When looking through forums, like this one, I sadly was unable to find similar issues that were not fixable via a simple factory reset.

I hope you are able to help me resolve this seemingly excessive power draw. Should any further information be required, please don't hesitate in telling me whatever would be necessary.

Thank you very much and have an excellent day.

Edit: Just fixed a few typos and logical inconsistencies as well as added some clarification concerning the fast-charging issue.

Edit 2: Added some newly observed behavior, the device appears to be hot consistently.

Edit 3: My request to Jolla Zendesk has remained unanswered. I shall over the next days, downgrade back to 2.1.4 in the hopes of this solving the issue and thus potentially serving as a starting point to pin-point whatever is causing this exorbitant power consumption.

Edit 4: I am unable to obtain an older release of Sailfish and thus cannot downgrade. If anyone knows where I could download an older ROM, please let me know. Also, still no reply from Jolla Zendesk.

edit retag flag offensive close delete

Comments

4

To give you a reference from my Xperia X on Sailfish 3.0.0.8:

In Airplane mode, AlienDalvik off, brigthness set to lowest and auto mode off, hunger meter in background shows 62 mW power consumption.

Then switching on mobile data (full reception 4G), wifi (1m away from the router), and AlienDalvik on, the consumption raises to roughly 1000 mW and settles back to 323 mW after 10-20sec. Adjusting the display brightness somewhat higher, lets call it medium, yields roughly 500 mW.

Spark ( 2018-11-11 15:49:47 +0200 )edit

Thank you very much for your reply, that information is really helpful to me.

One of my main concerns when posting this question was the possibility that I actually had just misinterpreted some data, meaning 2000 mW of constant power draw would be "normal behavior". Seeing how your phone, using the same software, appears to draw an order of magnitude less, leads me to conclude that this is an actual issue and not just me messing up in some capacity.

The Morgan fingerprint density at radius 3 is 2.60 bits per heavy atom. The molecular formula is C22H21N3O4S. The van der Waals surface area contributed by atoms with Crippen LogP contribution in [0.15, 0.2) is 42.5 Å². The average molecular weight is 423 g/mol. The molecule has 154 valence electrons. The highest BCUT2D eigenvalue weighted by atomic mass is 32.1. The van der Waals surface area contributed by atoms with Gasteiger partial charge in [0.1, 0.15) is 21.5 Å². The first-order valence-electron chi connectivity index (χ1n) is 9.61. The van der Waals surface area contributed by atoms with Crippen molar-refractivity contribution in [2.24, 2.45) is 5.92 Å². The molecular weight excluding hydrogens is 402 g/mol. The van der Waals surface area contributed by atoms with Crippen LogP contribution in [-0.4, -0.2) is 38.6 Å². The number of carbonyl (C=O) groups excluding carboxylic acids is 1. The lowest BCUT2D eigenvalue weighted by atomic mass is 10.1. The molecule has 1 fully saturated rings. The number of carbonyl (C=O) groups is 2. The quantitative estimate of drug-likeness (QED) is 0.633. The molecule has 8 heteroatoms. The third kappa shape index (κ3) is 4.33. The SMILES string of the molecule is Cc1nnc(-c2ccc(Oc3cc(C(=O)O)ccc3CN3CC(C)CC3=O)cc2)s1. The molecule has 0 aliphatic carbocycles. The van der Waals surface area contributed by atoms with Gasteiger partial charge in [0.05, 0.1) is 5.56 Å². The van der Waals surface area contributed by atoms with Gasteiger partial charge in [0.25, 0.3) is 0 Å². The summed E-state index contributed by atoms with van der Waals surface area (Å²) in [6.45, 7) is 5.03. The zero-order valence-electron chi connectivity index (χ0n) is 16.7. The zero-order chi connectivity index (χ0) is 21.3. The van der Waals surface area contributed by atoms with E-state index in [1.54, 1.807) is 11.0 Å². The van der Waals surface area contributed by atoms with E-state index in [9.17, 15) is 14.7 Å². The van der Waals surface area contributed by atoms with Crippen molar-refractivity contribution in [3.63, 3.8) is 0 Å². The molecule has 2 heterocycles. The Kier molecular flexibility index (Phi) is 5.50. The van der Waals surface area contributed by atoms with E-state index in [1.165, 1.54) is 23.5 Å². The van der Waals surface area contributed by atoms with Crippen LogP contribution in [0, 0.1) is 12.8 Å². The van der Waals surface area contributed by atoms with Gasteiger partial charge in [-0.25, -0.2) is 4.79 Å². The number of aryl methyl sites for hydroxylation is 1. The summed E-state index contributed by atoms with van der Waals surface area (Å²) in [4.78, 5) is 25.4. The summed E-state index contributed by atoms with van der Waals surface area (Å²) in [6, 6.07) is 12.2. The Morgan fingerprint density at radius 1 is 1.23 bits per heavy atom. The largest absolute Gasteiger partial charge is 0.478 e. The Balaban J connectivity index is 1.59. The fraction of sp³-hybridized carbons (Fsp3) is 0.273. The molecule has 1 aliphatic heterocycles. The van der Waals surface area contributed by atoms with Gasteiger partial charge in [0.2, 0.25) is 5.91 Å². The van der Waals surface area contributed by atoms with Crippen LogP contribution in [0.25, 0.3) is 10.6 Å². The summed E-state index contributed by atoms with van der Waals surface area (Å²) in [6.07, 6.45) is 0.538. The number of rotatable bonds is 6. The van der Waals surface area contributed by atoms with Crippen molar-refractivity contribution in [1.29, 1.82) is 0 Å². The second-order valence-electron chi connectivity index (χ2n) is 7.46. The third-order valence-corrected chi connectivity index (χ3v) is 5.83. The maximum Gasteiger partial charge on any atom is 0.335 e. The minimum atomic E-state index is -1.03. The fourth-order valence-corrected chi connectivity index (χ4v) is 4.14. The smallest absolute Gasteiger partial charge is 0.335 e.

ChrisX ( 2018-11-11 16:36:58 +0200 )edit
2

I have experienced battery drain since 2.2.0 on my XperiaX, but I have no idea what might cause it. Thank you for a really interesting post! My Jolla1, though having an old battery which doesn't work that well anymore, doesn't seem to have the same drain. The fingerprint sensor is one difference between the phones. I'm deleting the fingerprint and using only security code again to unlock the device and see if that helps.

Lars Maria ( 2018-11-11 17:29:04 +0200 )edit
2

This might be stupid but have you considered a faulty sim card? You could check the power consumption without or with a different sim.

Otherwise I would contact Jolla Zendesk for further advice.

Spark ( 2018-11-11 18:43:26 +0200 )edit
1

Hey, thank you very much for the tip, I very much appreciate it.

Because of it, I just rebooted the phone without a Sim Card inside. Unfortunately, my power consumption is still consistently above 2000 mW.

Over the next 24h, I'll reset my phone once more and observe whether the power draw behavior changes when not using the fingerprint reader, perhaps that is actually the culprit, though I am doubtful.

I shall also contact Jolla Zendesk then, I will share any results and communications, so others may benefit from it.

ChrisX ( 2018-11-11 19:02:15 +0200 )edit

8 Answers

Sort by » oldest newest most voted
8

answered 2018-11-17 20:14:29 +0200

Lars Maria gravatar image

updated 2018-11-19 11:02:36 +0200

I don’t know if this is the answer, but it is an answer.

I use a Sony Xperia X with Sailfish OS since last year, and I have also experienced an unusual battery drain the last couple of months. I’m not sure when it began, but I’m pretty sure 2.1.4 was fine, and I know for sure I had it before 3.0.0.8.

So, somewhere around 2.2.0 and/or 2.2.1 my battery started to drain considerably faster than before. But not always, some days it worked just fine, as it did before. I couldn’t figure out what it might be related to, if something at all; maybe I was just imagining? Maybe a modern smartphone isn’t suppose to last more than a year? Or perhaps mine is damaged somehow (I’ve dropped it in the floor a couple of times) and that’s the reason for the sudden drain?